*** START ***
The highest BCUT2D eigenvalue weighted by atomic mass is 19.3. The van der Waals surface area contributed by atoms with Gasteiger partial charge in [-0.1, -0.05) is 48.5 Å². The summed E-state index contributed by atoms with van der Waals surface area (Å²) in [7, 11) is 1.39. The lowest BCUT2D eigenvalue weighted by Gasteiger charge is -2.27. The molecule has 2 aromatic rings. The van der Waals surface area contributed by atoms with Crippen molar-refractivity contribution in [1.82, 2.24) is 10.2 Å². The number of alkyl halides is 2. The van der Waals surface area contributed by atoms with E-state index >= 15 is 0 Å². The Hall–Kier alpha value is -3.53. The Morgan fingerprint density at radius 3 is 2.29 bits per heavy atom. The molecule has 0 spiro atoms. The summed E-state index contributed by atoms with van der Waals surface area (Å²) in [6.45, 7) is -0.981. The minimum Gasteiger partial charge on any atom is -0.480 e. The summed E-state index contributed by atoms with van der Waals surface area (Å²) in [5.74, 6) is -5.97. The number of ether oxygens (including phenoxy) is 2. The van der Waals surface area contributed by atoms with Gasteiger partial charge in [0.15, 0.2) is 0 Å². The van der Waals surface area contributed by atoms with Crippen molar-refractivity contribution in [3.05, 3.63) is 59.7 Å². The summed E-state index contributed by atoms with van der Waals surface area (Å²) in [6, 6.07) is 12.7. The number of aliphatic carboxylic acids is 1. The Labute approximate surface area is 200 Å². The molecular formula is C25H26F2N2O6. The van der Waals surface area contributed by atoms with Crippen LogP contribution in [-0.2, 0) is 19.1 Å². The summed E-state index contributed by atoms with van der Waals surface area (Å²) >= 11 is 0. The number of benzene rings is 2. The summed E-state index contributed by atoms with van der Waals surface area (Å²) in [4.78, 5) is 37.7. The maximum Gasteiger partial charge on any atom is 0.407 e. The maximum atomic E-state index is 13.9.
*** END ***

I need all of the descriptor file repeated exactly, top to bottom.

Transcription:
The highest BCUT2D eigenvalue weighted by atomic mass is 19.3. The van der Waals surface area contributed by atoms with Gasteiger partial charge in [-0.1, -0.05) is 48.5 Å². The summed E-state index contributed by atoms with van der Waals surface area (Å²) in [7, 11) is 1.39. The lowest BCUT2D eigenvalue weighted by Gasteiger charge is -2.27. The molecule has 2 aromatic rings. The van der Waals surface area contributed by atoms with Crippen molar-refractivity contribution in [1.82, 2.24) is 10.2 Å². The number of alkyl halides is 2. The van der Waals surface area contributed by atoms with E-state index >= 15 is 0 Å². The Hall–Kier alpha value is -3.53. The Morgan fingerprint density at radius 3 is 2.29 bits per heavy atom. The molecule has 0 spiro atoms. The summed E-state index contributed by atoms with van der Waals surface area (Å²) in [6.45, 7) is -0.981. The minimum Gasteiger partial charge on any atom is -0.480 e. The summed E-state index contributed by atoms with van der Waals surface area (Å²) in [5.74, 6) is -5.97. The number of ether oxygens (including phenoxy) is 2. The van der Waals surface area contributed by atoms with Gasteiger partial charge in [0.15, 0.2) is 0 Å². The van der Waals surface area contributed by atoms with Crippen molar-refractivity contribution in [3.05, 3.63) is 59.7 Å². The summed E-state index contributed by atoms with van der Waals surface area (Å²) in [6, 6.07) is 12.7. The number of aliphatic carboxylic acids is 1. The Labute approximate surface area is 200 Å². The molecular formula is C25H26F2N2O6. The van der Waals surface area contributed by atoms with Crippen LogP contribution in [-0.2, 0) is 19.1 Å². The summed E-state index contributed by atoms with van der Waals surface area (Å²) >= 11 is 0. The number of benzene rings is 2. The summed E-state index contributed by atoms with van der Waals surface area (Å²) in [4.78, 5) is 37.7. The maximum Gasteiger partial charge on any atom is 0.407 e. The maximum atomic E-state index is 13.9.